Once in the RESOLVE VOICE CHANNEL 725, the target will execute the ping frame 300 and connect frame 400. Upon successful resolution of a voice slot the target station 11 will continue to TARGET VOICE 721 and begin execution of voice frames, else the target station 11 will return to HOME 600. The target station 11 may exit the TARGET VOICE 621 by receiving an interrupt grant 509, receiving a disconnect or link failure. A disconnect or link failure will result in a transition to HOME 600. If the target station 11 receives an interrupt grant 509 the target station 11 will become the initiating station 11' and transition to SOURCE VOICE 621 and function accordingly.
While the preferred embodiments of the invention have been illustrated and described, it will be clear that the invention is not so limited. Numerous modifications, changes, variations, substitutions and equivalents will occur to those skilled in the art without departing from the spirit and scope of the present invention as defined by the appended claims.
|Cited Patent||Filing date||Publication date||Applicant||Title|
|US5379290 *||Jan 25, 1993||Jan 3, 1995||Ncr Corporation||Wireless local area network transmission system|
|US5404374 *||Jul 12, 1993||Apr 4, 1995||Apple Computer, Inc.||Method and apparatus for transmitting and receiving encoded data using multiple frequency coding|
|US5422952 *||Jun 3, 1992||Jun 6, 1995||Itt Corporation||Dynamic radio communications system|
|US5471503 *||Dec 29, 1992||Nov 28, 1995||Apple Computer, Inc.||Scanning method for receiving a transmission in a communication system with slow frequency hopping and coding|
|1||*||IEEE Transactions on Vehicular Technology, vol. 41, No. 1 Feb. 1992, pp. 24 34.|
|2||IEEE Transactions on Vehicular Technology, vol. 41, No. 1 Feb. 1992, pp. 24-34.|
|Citing Patent||Filing date||Publication date||Applicant||Title|
|US5805978 *||Oct 15, 1996||Sep 8, 1998||Motorola, Inc.||Method and apparatus for overlaying an inbound channel on an outbound system|
|US6178166 *||May 28, 1999||Jan 23, 2001||Motorola, Inc.||Method and apparatus for group calls in a wireless CDMA communication system|
|US6383075 *||Apr 28, 2000||May 7, 2002||Gamepark, Inc.||Portable wireless network game apparatus and method thereof|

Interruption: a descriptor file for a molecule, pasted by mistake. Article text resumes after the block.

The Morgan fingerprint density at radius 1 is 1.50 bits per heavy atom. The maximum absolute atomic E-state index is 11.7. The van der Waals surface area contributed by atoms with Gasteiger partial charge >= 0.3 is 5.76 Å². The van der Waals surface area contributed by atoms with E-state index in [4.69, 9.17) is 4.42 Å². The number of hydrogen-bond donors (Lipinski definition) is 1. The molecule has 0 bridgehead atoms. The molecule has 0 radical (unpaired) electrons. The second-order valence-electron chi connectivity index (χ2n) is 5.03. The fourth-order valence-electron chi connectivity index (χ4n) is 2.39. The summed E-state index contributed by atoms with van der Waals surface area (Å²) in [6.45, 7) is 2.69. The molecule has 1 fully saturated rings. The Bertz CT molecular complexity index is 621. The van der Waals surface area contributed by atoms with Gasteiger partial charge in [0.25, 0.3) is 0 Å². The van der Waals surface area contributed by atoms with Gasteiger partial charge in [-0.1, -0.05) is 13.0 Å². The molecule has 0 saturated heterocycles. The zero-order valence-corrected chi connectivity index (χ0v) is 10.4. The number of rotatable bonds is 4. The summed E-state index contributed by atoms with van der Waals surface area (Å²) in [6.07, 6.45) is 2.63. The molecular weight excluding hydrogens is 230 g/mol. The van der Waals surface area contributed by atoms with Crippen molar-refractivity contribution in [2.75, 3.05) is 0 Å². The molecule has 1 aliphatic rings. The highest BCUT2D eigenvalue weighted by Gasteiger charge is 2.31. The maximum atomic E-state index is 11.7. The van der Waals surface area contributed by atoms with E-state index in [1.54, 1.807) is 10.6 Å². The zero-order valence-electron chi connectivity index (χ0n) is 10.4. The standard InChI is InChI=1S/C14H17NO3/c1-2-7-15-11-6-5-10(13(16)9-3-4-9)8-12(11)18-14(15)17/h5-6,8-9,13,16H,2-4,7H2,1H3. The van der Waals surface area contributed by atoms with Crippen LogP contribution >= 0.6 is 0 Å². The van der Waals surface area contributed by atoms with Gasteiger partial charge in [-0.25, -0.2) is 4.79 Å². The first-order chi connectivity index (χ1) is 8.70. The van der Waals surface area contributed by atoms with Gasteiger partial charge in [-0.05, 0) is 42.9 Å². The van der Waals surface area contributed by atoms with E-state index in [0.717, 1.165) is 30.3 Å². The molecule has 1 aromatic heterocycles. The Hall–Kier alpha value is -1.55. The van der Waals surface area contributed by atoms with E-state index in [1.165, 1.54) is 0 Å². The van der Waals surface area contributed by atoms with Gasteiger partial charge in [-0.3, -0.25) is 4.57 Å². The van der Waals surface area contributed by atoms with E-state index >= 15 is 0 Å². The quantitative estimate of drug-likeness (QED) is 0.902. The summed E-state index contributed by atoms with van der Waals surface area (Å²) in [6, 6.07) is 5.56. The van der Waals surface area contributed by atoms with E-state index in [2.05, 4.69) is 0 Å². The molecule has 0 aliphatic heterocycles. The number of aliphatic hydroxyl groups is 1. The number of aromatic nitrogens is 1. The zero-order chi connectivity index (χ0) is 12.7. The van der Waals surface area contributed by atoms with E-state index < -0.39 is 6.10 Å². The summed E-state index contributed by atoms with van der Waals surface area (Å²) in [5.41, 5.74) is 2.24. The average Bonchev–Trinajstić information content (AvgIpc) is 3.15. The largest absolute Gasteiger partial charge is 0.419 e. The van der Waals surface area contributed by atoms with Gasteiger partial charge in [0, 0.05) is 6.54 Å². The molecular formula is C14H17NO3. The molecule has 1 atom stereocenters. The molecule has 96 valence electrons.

|US6519239||Nov 19, 1999||Feb 11, 2003||Motorola, Inc.||Method and apparatus for providing dispatch service in a CDMA communication system|
|US6671515||Jun 6, 2000||Dec 30, 2003||Motorola, Inc.||Method and apparatus for selecting communication cells in a wireless communication system|
|US6788941||Dec 20, 2001||Sep 7, 2004||Motorola, Inc.||Method and apparatus for mobile-initiated, CDMA-dispatch soft handoff|
|US6801783||Dec 20, 2001||Oct 5, 2004||Motorola, Inc.||Base site and method for quickly establishing a CDMA dispatch call|
|US6862273||Jan 10, 2001||Mar 1, 2005||Motorola, Inc.||Method and apparatus for providing dispatch scan in a CDMA communication system|
|US6925309||Dec 20, 2001||Aug 2, 2005||Motorola, Inc.||Method and apparatus for quickly establishing a CDMA dispatch call|
|US6928063||Mar 16, 2001||Aug 9, 2005||Motorola, Inc.||Method and apparatus for providing a dispatch patch service in a CDMA communication system|
|US6961572||Dec 20, 2001||Nov 1, 2005||Motorola, Inc.||Method and apparatus for base-initiated, CDMA-dispatch soft handoff|
|US7099290||Dec 20, 2001||Aug 29, 2006||Motorola, Inc.||Method and apparatus for CDMA-dispatch soft handoff|
|US7218663 *||Dec 23, 1998||May 15, 2007||Canon Kabushiki Kaisha||Communication system in which arbitrary number of communication apparatuses form group to communicate with each other, and the communication apparatus|
|US8059675||Apr 20, 2004||Nov 15, 2011||Sprint Communications Company L.P.||Application ping|
|US8068457 *||Mar 3, 2008||Nov 29, 2011||Samsung Electronics Co., Ltd.||Methods for transmitting multiple acknowledgments in single carrier FDMA systems|
|US20020131380 *||Mar 16, 2001||Sep 19, 2002||Motorola, Inc||Method and apparatus for providing a dispatch patch service in a CDMA communication system|
|US20030012157 *||Jan 10, 2001||Jan 16, 2003||Motorola, Inc.||Method and apparatus for providing dispatch scan in a CDMA communication system|
|US20030117976 *||Dec 20, 2001||Jun 26, 2003||Needham Michael L.||Method and apparatus for CDMA-dispatch soft handoff|
|US20050002365 *||Jul 14, 2004||Jan 6, 2005||Shugong Xu||Systems and methods for acknowledgement of multi-cast traffic|
|US20060104333 *||Nov 18, 2004||May 18, 2006||Motorola, Inc.||Acknowledgment for a time division channel|
|US20080225791 *||Mar 3, 2008||Sep 18, 2008||Zhouyue Pi||Methods for transmitting multiple acknowledgments in single carrier fdma systems|
|US20110190676 *||Apr 12, 2011||Aug 4, 2011||Smith & Nephew, Inc.||Hip distraction|
|US20150271753 *||Mar 18, 2015||Sep 24, 2015||Casio Computer Co., Ltd.||Electronic device system, terminal device, electronic device system control method, and control program|
|EP1519518A2||May 27, 2004||Mar 30, 2005||Agere Systems, Inc.||Method and apparatus for detecting a collision in a carrier sense multiple access wireless system|
|WO1998017015A1 *||Sep 30, 1997||Apr 23, 1998||Motorola Inc.||Method and apparatus for overlaying an inbound channel on an outbound system|
|WO2003062955A2 *||Jan 21, 2003||Jul 31, 2003||Sharp Laboratories Of America, Inc.||Systems and methods for acknowledgement of multi-cast traffic|
|WO2003062955A3 *||Jan 21, 2003||Nov 13, 2003||Sharp Lab Of America Inc||Systems and methods for acknowledgement of multi-cast traffic|
|U.S. Classification||370/312, 375/132, 370/342, 370/345, 370/445, 375/E01.037|
|International Classification||H04J13/00, H04B1/7156, H04L1/16, H04L12/28, H04J4/00|
|Cooperative Classification||H04B2001/71563, H04J13/00, H04W72/0453, H04W24/10, H04L1/1685, H04B1/7156, H04W76/02, H04J4/00, H04W4/06, H04W84/10|
|European Classification||H04B1/7156, H04J4/00, H04J13/00|
|Jun 19, 2001||REMI||Maintenance fee reminder mailed|
|Nov 26, 2001||LAPS||Lapse for failure to pay maintenance fees|
|Jan 29, 2002||FP||Expired due to failure to pay maintenance fee|
Effective date: 20011125